Beijing, on the way to normality while hospitals continue to work piecemeal

Beijing, on the way to normality while hospitals continue to work piecemeal

The wave of covid infections has reached its peak in large cities such as Beijing, while the Government insists that the situation is under control despite doubts about the official figures of deaths and the fact that hospitals continue to work hard to save lifes.

After the three days of vacation for New Year, the Chinese capital experienced an upturn in traffic this week while offices gradually returned to their usual hustle and bustle and cinemas, restaurants and other leisure areas opened their doors in apparent normality.

This Tuesday, the metro of the capital city exceeded, according to its own data, 7.1 million trips, a figure above the 6.4 million of December 30 or the 1.5 million of the 15th, in full wave of infections after the dismantling of the ‘zero covid’ policy in force for three years.

In the Chaoyang district, home to embassies to business skyscrapers, many workers have returned to the offices these days after overcoming the infection: “Life goes on, everyone I know who got infected has already recovered and it was time to come back,” a delivery man who usually works in that area told Efe.

The restaurants in the district are also seeing a rebound in diners after the peak of infections, when Beijing was transformed for a few weeks into a ghost town: “In any case, everything is at half throttle. Many people are already leaving the city to visit their relatives during the Chinese New Year,” adds the clerk of a nearby restaurant.

In fact, the challenge for the Asian giant will now be to deal with the spread of the covid in rural areas during the Lunar New Year, which in 2023 will fall between January 21 and 27.

For this reason, several officials have insisted that those responsible for rural areas prepare for the wave and that people with serious conditions can be transferred to, at least, county-level hospitals.

And although cities like Beijing, Canton or Shanghai are gradually recovering normality, the ravages of the wave continue to be felt in hospitals, where health workers try to do everything possible to try to save the lives of older patients. , the most vulnerable, while videos shared on social networks show long lines at crematoriums.

The rapid spread of the virus has cast doubt on the reliability of official data on infections and deaths, which have recorded just a handful of recent deaths from the disease despite localities and provinces estimating that a significant proportion of their populations have been infected. .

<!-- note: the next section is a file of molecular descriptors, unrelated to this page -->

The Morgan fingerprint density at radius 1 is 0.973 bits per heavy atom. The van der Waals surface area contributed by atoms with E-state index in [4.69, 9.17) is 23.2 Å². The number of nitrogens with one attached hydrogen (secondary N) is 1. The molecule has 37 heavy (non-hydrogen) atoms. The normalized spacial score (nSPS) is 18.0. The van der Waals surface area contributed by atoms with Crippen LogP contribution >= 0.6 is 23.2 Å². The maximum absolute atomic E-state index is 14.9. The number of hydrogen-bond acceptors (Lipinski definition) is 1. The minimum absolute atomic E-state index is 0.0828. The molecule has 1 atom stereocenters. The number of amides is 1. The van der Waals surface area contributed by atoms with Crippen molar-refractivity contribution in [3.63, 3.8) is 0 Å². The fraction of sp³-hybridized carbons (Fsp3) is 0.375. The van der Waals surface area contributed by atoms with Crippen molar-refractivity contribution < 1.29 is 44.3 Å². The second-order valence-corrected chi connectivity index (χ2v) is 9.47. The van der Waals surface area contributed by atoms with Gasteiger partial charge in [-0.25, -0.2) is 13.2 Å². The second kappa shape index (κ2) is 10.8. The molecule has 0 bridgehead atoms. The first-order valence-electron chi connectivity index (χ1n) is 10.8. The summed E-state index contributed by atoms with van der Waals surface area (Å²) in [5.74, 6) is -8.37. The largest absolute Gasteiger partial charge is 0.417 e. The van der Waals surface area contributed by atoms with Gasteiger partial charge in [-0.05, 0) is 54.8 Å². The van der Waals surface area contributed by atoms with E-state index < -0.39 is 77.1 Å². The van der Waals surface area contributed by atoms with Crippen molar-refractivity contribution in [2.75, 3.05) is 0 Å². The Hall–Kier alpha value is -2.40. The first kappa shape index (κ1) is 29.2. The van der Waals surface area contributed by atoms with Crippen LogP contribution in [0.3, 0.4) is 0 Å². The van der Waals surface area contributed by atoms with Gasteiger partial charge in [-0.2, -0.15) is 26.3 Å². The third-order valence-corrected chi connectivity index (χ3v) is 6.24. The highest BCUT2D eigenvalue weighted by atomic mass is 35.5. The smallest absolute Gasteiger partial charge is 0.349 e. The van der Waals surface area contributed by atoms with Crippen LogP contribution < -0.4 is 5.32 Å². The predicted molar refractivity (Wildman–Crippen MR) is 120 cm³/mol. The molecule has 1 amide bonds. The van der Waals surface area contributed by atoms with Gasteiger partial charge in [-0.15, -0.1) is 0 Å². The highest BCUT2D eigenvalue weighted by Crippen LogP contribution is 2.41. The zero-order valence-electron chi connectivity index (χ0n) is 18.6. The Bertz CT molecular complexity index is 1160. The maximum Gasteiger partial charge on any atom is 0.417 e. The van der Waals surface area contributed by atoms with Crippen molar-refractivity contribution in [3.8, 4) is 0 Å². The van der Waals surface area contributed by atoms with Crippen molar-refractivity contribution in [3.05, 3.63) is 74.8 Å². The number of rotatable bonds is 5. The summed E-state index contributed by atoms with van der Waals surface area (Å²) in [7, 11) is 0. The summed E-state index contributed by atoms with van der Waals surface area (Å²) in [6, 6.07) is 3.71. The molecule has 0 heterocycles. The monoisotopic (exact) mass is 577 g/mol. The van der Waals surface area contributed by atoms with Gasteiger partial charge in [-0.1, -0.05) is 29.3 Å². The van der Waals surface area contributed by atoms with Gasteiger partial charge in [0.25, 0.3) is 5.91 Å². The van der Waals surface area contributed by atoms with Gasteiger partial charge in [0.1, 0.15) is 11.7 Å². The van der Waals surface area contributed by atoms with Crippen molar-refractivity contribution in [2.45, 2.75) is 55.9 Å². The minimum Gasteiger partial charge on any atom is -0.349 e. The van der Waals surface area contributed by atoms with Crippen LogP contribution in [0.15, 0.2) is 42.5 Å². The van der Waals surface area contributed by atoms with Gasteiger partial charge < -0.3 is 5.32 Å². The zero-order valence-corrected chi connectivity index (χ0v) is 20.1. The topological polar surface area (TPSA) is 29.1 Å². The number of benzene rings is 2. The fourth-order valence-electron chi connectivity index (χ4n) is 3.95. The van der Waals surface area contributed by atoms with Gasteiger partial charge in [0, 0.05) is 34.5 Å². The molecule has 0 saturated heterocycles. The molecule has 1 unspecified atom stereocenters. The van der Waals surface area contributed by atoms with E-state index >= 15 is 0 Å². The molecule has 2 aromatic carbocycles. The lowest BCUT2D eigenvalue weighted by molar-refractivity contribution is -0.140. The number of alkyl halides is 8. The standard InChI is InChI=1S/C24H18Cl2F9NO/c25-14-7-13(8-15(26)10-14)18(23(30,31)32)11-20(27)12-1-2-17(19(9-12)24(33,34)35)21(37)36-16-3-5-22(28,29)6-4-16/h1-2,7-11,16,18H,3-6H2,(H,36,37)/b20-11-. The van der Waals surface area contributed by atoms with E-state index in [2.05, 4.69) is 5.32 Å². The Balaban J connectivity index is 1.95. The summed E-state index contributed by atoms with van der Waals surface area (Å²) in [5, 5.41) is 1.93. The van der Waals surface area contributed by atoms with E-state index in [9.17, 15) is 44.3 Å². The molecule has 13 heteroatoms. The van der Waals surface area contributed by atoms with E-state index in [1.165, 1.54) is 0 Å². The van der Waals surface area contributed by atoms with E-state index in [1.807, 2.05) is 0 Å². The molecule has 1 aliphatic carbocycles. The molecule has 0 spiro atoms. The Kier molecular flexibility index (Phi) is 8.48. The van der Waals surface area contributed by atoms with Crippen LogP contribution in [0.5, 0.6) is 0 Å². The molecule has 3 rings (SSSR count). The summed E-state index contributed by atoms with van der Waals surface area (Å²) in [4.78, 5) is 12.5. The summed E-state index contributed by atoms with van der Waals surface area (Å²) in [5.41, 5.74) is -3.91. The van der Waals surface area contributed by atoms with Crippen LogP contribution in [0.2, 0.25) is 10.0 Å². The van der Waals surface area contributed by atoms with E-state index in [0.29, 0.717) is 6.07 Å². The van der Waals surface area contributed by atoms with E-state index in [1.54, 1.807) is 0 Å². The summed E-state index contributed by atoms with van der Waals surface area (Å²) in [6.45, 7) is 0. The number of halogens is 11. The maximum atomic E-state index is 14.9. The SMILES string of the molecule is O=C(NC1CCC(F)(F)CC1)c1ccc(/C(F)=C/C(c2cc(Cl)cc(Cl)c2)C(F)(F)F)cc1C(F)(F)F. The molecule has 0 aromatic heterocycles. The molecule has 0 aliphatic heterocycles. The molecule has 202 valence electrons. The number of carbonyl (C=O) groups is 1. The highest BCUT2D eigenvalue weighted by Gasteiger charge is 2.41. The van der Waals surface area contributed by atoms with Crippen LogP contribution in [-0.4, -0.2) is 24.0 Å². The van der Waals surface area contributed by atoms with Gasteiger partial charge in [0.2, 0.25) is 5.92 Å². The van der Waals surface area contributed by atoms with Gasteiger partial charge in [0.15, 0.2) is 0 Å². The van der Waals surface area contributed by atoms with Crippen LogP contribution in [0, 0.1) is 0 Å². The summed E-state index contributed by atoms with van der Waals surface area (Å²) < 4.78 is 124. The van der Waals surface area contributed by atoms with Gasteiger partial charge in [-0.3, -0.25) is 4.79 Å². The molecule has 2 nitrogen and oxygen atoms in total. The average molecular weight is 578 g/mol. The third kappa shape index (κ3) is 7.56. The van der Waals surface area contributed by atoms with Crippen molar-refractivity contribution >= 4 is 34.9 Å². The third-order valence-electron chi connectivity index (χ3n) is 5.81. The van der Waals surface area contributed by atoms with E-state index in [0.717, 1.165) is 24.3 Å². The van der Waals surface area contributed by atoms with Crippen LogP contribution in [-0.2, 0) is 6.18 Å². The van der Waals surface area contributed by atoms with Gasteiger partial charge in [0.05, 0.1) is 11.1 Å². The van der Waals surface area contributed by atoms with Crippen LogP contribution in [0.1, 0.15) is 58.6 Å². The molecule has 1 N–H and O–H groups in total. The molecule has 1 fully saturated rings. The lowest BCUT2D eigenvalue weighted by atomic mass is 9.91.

LACK OF INFORMATION

China insists that it has never hidden anything and that, for three years, it has exhaustively shared “data and information” on covid cases with the international community and has even called on the international community to avoid “politicizing the pandemic.”

“The government does not want the truth to be known. Obviously, there are more infected and deceased than the official figures, but they do not want to spread panic or acknowledge that the situation had spilled over,” comments an anonymous Pekingese.

These days, the World Health Organization has been “very concerned” about the evolution of the covid in China and has demanded “more information”, while several countries have begun to demand negative PCR tests for those who want to enter their territories from the Asian country.

China, which will reopen its borders next Sunday for the first time since March 2020, insists that these measures are “disproportionate” and “unacceptable”, although it has asked its citizens to comply with the requirements imposed by other countries to travel.

After three years cut off from the world, China, according to the official press or its spokespersons, now seeks to “facilitate cross-border travel safely” to “normalize international exchanges and cooperation.”

“Honestly, I think these restrictions are exaggerated but, at the same time, there is no point in the government complaining when they have had the country completely closed for three years,” says a Beijinger who prefers not to give her name and who is taking a test. PCR in one of the few booths that remain open in the open air to take a test.

As of Sunday, the covid will cease to be a category A disease in China, the level of maximum danger and for whose containment the most severe measures are required, to become a category B, which contemplates a more lax control, marking Thus, in practice, the end of the ‘zero covid’ policy, dismantled by the authorities after protests took place at the end of last year.

Melissa Galbraith
Melissa Galbraith is the World News reporter for Globe Live Media. She covers all the major events happening around the World. From Europe to Americas, from Asia to Antarctica, Melissa covers it all. Never miss another Major World Event by bookmarking her author page right here.